06/07/2016 21:43

UPFRONT The risks and rewards of CEO activism Business leaders who fight injustice can benefit their brands

Literary Corner

Portfolio Penguin Out Now £14.99

Protesting injustices from the barricades may sound like corporate suicide but singing the song of angry men can be surprisingly beneficial for CEOs and their companies. According to a new survey from Weber Shandwick, the communications and engagement firm, CEO activism could boost profits significantly, as 31% of the public look more favourably at companies whose business leaders speak out on red hot issues. While 22% said they’d be less sympathetic, 38% believe CEOs actively have a duty to speak out on hotly debated issues. With that in mind, it’s not surprising that Salesforce’s stock climbed to an all-time high in May after its CEO Marc Benioff spoke out against a North Carolina law that denied lesbian, gay, bisexual and transgender people protection against discrimination. So the next time you believe that mum’s the word, think again. You may not only change the world but raise your profits in the process.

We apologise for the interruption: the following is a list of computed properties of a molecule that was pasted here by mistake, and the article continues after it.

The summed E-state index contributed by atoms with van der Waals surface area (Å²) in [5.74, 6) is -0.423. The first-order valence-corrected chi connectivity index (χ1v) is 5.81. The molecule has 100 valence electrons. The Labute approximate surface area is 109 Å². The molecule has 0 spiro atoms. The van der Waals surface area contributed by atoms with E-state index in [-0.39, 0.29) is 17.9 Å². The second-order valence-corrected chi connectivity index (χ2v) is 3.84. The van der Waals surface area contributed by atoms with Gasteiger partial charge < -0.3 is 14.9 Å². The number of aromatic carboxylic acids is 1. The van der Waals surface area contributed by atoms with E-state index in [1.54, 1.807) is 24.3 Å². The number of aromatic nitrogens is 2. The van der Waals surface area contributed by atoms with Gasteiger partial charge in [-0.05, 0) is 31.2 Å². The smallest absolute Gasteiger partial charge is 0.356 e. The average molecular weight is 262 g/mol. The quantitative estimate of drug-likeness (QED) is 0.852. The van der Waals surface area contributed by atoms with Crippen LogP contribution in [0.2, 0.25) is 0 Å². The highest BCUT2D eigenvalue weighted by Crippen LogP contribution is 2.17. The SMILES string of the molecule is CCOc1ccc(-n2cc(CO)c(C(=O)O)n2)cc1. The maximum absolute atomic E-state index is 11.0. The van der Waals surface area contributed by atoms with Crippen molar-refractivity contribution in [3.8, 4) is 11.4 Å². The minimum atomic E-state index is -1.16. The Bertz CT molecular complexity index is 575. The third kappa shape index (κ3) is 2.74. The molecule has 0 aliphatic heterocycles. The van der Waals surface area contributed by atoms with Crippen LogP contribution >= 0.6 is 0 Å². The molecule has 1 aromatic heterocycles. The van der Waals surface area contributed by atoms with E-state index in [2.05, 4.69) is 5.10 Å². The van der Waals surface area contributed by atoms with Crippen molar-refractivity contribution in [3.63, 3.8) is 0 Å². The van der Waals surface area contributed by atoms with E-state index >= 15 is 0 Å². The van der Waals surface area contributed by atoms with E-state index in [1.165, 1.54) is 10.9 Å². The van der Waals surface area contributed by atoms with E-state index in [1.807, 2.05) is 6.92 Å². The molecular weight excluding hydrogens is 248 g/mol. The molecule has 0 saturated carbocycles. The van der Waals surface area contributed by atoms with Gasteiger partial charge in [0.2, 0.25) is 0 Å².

Think Simple by Ken Segall Try rubbing your chest and patting your head at the same time. For most of us, doing one of those activities in isolation is quite simple whilst the combination of the two proves near impossible. However, while attempts at the rub-and-pat-combo usually ends with a chuckle and a shake of the head, business leaders seem unable to let go of corporate complexity with the same ease. Those tendencies towards intricacy are exactly what Think Simple aims to prevent. The book is a follow-up to Insanely Simple: The Obsession That Drives Apple’s Success. In his new book, Segall draws on his experience of working with Steve